Property registration is the process of registering a property with the government authorities to establish legal ownership and transfer rights. Here’s an overview of the advantages, disadvantages, and procedure of property registration:

Advantages of Property Registration:
  1. Establishes legal ownership: Property registration establishes legal ownership of the property and provides documentary evidence of the same.
  2. Facilitates transfer of ownership: Registered property can be easily transferred to another person or entity, which facilitates buying and selling of property.
  3. Acts as collateral: Registered property can be used as collateral for obtaining loans from banks or financial institutions.
  4. Protects against fraud: Property registration protects against fraudulent activities like forgery and impersonation, as it involves verification of the seller’s identity and ownership.
Disadvantages of Property Registration:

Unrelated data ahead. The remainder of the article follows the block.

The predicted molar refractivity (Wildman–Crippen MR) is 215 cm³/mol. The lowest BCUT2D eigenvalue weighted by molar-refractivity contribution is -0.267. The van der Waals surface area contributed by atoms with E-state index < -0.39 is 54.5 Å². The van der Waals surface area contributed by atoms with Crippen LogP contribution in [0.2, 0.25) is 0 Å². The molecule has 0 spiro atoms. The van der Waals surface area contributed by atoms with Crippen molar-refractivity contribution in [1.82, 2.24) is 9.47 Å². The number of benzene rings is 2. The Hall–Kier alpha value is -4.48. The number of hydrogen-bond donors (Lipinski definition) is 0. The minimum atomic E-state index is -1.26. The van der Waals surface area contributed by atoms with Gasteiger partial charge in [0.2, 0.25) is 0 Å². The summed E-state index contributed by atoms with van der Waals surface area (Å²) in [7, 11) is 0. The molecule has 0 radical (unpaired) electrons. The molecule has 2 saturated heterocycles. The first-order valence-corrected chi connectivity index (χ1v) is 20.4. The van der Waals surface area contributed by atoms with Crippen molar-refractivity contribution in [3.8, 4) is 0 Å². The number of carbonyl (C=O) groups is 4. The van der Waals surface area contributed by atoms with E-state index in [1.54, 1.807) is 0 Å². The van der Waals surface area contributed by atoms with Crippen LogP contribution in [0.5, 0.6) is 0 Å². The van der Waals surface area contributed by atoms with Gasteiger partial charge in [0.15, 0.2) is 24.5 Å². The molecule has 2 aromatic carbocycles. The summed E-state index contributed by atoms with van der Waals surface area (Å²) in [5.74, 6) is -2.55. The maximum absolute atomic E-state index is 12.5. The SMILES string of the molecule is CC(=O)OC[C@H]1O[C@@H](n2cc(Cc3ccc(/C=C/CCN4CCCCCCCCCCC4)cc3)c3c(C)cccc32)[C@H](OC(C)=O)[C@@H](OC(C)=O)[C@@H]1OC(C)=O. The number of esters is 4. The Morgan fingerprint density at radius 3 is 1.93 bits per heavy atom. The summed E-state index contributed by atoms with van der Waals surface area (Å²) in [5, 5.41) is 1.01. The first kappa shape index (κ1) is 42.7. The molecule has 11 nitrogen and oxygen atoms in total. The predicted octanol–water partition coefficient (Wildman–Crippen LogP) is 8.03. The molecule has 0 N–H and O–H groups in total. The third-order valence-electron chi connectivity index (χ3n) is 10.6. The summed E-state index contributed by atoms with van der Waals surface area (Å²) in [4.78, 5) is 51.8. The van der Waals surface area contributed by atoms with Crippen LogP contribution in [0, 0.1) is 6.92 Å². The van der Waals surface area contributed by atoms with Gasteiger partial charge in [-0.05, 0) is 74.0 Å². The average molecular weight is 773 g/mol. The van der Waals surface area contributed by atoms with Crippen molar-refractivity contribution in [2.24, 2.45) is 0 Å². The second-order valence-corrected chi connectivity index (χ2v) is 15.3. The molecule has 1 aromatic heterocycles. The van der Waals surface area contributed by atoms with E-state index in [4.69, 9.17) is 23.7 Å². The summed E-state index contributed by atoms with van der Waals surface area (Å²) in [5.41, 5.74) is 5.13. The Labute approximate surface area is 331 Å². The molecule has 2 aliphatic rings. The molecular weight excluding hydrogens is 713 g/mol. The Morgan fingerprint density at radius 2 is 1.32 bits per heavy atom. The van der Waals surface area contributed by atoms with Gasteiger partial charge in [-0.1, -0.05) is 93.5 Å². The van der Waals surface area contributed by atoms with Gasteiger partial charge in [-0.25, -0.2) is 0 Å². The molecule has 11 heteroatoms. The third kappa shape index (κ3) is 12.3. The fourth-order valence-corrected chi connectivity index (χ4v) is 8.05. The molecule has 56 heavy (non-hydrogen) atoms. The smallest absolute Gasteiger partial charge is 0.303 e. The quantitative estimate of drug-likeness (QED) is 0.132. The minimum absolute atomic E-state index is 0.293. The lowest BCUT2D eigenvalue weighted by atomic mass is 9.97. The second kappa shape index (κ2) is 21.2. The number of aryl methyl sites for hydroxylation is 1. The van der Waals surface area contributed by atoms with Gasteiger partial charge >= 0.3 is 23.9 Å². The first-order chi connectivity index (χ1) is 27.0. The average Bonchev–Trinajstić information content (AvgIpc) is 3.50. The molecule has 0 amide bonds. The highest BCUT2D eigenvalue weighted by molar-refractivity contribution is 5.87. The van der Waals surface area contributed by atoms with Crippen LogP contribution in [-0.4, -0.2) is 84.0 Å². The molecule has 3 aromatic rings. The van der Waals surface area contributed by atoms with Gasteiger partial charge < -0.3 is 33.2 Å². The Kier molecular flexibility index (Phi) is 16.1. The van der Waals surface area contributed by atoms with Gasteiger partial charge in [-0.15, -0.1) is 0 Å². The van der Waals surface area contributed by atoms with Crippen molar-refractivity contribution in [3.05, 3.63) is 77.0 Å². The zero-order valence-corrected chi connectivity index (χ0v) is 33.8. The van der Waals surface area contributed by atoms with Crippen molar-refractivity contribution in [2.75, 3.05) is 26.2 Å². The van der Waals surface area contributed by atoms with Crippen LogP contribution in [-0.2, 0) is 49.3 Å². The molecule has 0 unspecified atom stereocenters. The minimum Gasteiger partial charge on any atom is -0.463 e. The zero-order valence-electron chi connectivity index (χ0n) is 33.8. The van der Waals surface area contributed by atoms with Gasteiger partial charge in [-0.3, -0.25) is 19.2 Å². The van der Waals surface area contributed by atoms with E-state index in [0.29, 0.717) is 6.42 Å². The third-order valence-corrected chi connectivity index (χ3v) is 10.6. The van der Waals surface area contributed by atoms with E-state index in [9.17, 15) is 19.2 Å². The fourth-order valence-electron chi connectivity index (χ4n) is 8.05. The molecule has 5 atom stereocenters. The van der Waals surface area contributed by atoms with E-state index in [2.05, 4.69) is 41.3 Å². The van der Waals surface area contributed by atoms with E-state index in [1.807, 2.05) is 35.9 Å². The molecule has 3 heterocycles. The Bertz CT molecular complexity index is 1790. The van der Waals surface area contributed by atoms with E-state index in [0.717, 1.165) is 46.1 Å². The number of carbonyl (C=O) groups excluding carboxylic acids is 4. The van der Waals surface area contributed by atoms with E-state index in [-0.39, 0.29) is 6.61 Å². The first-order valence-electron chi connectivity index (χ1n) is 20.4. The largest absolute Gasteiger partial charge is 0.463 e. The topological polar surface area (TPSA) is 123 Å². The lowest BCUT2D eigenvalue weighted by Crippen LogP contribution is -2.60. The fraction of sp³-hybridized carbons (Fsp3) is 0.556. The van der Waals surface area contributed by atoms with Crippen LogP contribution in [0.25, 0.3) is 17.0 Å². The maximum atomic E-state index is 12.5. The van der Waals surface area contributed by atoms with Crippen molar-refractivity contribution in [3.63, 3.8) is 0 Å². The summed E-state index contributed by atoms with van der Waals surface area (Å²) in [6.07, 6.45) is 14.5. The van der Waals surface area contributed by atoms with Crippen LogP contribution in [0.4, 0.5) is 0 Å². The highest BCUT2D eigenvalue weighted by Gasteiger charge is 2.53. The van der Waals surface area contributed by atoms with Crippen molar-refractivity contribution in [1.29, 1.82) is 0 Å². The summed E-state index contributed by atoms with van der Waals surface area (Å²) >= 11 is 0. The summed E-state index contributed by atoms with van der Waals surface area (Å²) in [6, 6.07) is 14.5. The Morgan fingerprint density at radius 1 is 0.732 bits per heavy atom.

1. Time-consuming: The process of property registration can be time-consuming, as it involves obtaining various documents and clearances from the authorities.
  2. Costly: Property registration involves payment of registration fees and other charges, which can be expensive.
Procedure for Property Registration:
  1. Obtain the sale deed or conveyance deed from the seller.
  2. Obtain a no-objection certificate (NOC) from the relevant authorities, including the society or builder, if applicable.
  3. Obtain a valuation report of the property from a registered valuer.
  4. Pay the stamp duty and registration fees as applicable.
  5. Submit the documents and fees at the sub-registrar’s office along with a request for registration.
  6. The sub-registrar will verify the documents, register the property, and issue a registration certificate.

In summary, property registration establishes legal ownership, facilitates transfer of ownership, acts as collateral, and protects against fraud. However, it can be time-consuming and costly. The procedure for property registration involves obtaining the sale deed, NOC, valuation report, paying the stamp duty and registration fees, and submitting the documents at the sub-registrar’s office for registration.